Tony Moore is a professional photographer from Omagh, Co.Tyrone. He runs a business called Tony Moore Fine Art Photography.
His main passions in photography lie in landscapes/streetscapes, commercial premises and architecture, with a three dimensional atmospheric feel. He said: “My specialist area is in night or dusk themed photography and capturing the natural and synthetic nuances of light.”
He also puts great emphasis in bringing out details in his work that can only be appreciated fully when expressed in a large print, unfortunately the work he puts into bringing out these details cannot always be fully appreciated when viewed on a webpage.
Tony had two exhibitions last year. Both exhibitions showcased large prints of his work to reveal the details that he spends so much time working on, in the digital darkroom.
He has had an exhibition in Gormley’s Fine Art entitled ‘Landscapes of Light’.
He has also had exhibitions in the Omagh Community House called ‘Into the Light’ and ‘Prints of Darkness’, which showcased landscapes and streetscapes.
They also featured images taken in the Ulster History Park of the set of the Hollywood movie blockbuster “Dracula Untold” which was a great experience.
Tony says you don’t have to travel to get great pictures. If the light is right then great images can be had practically on your doorstep. Nearly all of his images are taken locally.
He joined the Omagh Photographic Club in 2013, entering 17 of their 18 competitions and winning 1st place in ten and winning 2nd, 3rd or 4th places in the rest.
He also won their coveted 2013 award of “Photographer of the year” and “Shot of the year” as well as the “Shot of the Night” in the North West Tripartite competition which included the areas of Omagh, Derry and Strabane.
He said: “To be honest, I’d rather produce a really good photo than win competitions. In fact, I felt more humbled when my framed images where chosen as awards for the winners and nominees at this year’s Omagh Community Spirit Awards. The greatest award for me is when my clients are happy with my work.”
He took some time out to answer some questions about photography for us.
Why did you want to be a photographer and how did you get into it as a profession?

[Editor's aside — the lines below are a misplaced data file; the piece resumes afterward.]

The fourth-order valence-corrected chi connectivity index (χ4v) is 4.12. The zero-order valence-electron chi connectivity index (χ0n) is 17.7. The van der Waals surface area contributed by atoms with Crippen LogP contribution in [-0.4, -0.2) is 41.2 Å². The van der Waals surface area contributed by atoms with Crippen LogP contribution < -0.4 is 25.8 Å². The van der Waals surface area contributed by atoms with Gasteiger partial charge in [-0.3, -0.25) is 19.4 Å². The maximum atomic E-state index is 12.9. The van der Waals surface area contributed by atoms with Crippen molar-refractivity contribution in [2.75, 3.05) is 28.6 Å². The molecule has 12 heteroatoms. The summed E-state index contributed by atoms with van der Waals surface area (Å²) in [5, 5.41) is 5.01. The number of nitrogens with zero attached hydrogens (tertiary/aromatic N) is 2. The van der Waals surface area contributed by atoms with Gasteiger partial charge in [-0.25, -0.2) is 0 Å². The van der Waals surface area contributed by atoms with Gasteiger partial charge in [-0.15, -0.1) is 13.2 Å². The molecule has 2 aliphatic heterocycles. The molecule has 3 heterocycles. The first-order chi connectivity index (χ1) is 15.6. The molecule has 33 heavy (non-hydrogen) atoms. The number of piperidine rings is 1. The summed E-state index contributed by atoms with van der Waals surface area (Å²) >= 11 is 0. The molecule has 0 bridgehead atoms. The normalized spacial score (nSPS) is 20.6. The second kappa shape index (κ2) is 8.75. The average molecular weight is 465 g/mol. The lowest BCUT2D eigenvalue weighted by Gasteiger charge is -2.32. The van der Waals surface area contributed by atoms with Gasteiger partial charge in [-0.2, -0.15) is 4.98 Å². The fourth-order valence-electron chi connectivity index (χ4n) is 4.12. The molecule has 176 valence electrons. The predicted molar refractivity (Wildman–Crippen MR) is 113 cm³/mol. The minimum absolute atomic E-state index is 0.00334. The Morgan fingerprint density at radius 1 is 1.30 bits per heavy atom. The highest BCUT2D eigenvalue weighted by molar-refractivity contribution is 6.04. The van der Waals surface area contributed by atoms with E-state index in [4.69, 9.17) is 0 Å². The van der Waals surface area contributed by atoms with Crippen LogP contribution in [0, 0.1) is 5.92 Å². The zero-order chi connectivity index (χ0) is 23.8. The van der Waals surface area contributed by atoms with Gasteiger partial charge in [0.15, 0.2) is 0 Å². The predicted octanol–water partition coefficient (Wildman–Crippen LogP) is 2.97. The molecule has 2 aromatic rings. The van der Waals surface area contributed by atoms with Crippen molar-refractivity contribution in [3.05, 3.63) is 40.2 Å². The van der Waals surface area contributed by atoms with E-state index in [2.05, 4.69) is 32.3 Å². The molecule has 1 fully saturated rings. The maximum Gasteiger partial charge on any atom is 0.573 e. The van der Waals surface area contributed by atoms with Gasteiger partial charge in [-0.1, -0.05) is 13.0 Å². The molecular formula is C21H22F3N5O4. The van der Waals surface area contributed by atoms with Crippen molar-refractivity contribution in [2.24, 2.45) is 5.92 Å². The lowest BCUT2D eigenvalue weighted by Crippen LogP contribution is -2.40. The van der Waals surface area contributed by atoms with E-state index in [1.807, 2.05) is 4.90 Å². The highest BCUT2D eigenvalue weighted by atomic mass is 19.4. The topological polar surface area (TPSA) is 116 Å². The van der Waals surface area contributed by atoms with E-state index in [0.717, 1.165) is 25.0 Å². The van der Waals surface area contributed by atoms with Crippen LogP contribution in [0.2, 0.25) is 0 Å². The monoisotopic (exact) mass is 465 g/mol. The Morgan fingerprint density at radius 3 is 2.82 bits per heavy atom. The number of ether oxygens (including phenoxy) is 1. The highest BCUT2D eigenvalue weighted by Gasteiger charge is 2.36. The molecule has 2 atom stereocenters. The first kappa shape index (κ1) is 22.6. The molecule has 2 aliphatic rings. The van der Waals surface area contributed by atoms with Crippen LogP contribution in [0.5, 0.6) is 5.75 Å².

I always had a curiosity in photography so I decided to buy a semi-decent, entry level camera almost five years ago. I found that it unlocked a real passion and natural instinct in photography especially when I became engrossed in learning what technically makes the best images and how to evoke mood and atmosphere into a photograph through digital darkroom techniques. I now dedicate most of my waking hours to it.
What training did you do?
Apart from educating myself through reading books and watching “You Tube” tutorials, I also purchased online courses and one to one training webinars with experienced, professional photographers. It was a lot to take in but well worth the knowledge of their expertise. Still now, I find every day is a new learning experience and will always continue to be so.
What attracted you about your particular field of photography?
I always seemed to have an eye for nice sunrises/sunsets and a visual sense of the way artificial light plays with its surroundings, especially when it is compatible with natural light. I always wondered how I could technically take this picture as best as possible to try to capture it with a sense of mood and atmosphere.
What would you say are the main challenges in getting the best pictures in your particular area?
Well, because I have to take multiple exposures to try and retain a high dynamic range of light, it proves difficult when the good old Irish weather doesn’t play ball. Also, I feel very passionate about quality, not quantity and I will abandon a project if it doesn’t have the wow factor for me. If it doesn’t work, it just doesn’t work.
How important to you are issues such as location, subject, lighting, time of day etc.